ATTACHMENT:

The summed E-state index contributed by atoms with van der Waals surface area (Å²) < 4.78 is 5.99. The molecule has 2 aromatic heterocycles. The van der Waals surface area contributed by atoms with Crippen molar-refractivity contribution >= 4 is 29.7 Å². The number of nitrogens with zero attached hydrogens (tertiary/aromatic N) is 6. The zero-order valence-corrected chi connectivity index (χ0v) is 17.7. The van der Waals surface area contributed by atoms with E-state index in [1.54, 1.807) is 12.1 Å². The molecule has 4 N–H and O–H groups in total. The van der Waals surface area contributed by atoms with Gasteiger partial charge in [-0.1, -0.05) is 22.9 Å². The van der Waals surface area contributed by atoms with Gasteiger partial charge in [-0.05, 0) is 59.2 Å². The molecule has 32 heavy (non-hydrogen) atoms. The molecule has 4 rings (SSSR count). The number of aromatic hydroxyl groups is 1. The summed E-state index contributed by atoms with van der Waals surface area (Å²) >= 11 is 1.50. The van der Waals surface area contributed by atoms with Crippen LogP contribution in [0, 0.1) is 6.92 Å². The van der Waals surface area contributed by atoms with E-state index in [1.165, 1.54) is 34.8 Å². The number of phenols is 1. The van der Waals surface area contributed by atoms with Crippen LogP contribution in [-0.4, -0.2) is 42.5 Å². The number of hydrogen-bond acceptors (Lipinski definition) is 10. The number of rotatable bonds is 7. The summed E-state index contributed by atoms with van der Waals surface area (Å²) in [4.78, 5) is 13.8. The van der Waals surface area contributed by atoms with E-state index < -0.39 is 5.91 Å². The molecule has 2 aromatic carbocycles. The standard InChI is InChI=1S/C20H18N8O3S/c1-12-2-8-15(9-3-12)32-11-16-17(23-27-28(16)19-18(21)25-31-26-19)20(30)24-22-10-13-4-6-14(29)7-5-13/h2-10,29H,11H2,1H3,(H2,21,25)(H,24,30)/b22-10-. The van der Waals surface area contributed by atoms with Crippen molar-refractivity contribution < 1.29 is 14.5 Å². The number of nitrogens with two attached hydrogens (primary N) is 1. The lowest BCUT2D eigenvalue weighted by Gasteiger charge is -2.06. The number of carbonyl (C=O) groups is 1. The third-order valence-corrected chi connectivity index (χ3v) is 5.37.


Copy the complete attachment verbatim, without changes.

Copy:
The summed E-state index contributed by atoms with van der Waals surface area (Å²) < 4.78 is 5.99. The molecule has 2 aromatic heterocycles. The van der Waals surface area contributed by atoms with Crippen molar-refractivity contribution >= 4 is 29.7 Å². The number of nitrogens with zero attached hydrogens (tertiary/aromatic N) is 6. The zero-order valence-corrected chi connectivity index (χ0v) is 17.7. The van der Waals surface area contributed by atoms with E-state index in [1.54, 1.807) is 12.1 Å². The molecule has 4 N–H and O–H groups in total. The van der Waals surface area contributed by atoms with Gasteiger partial charge in [-0.1, -0.05) is 22.9 Å². The van der Waals surface area contributed by atoms with Gasteiger partial charge in [-0.05, 0) is 59.2 Å². The molecule has 32 heavy (non-hydrogen) atoms. The molecule has 4 rings (SSSR count). The number of aromatic hydroxyl groups is 1. The summed E-state index contributed by atoms with van der Waals surface area (Å²) >= 11 is 1.50. The van der Waals surface area contributed by atoms with Crippen LogP contribution in [0, 0.1) is 6.92 Å². The van der Waals surface area contributed by atoms with E-state index in [1.165, 1.54) is 34.8 Å². The number of phenols is 1. The van der Waals surface area contributed by atoms with Crippen LogP contribution in [-0.4, -0.2) is 42.5 Å². The number of hydrogen-bond acceptors (Lipinski definition) is 10. The number of rotatable bonds is 7. The summed E-state index contributed by atoms with van der Waals surface area (Å²) in [4.78, 5) is 13.8. The van der Waals surface area contributed by atoms with E-state index < -0.39 is 5.91 Å². The molecule has 2 aromatic carbocycles. The standard InChI is InChI=1S/C20H18N8O3S/c1-12-2-8-15(9-3-12)32-11-16-17(23-27-28(16)19-18(21)25-31-26-19)20(30)24-22-10-13-4-6-14(29)7-5-13/h2-10,29H,11H2,1H3,(H2,21,25)(H,24,30)/b22-10-. The van der Waals surface area contributed by atoms with Crippen molar-refractivity contribution < 1.29 is 14.5 Å². The number of nitrogens with two attached hydrogens (primary N) is 1. The lowest BCUT2D eigenvalue weighted by Gasteiger charge is -2.06. The number of carbonyl (C=O) groups is 1. The third-order valence-corrected chi connectivity index (χ3v) is 5.37.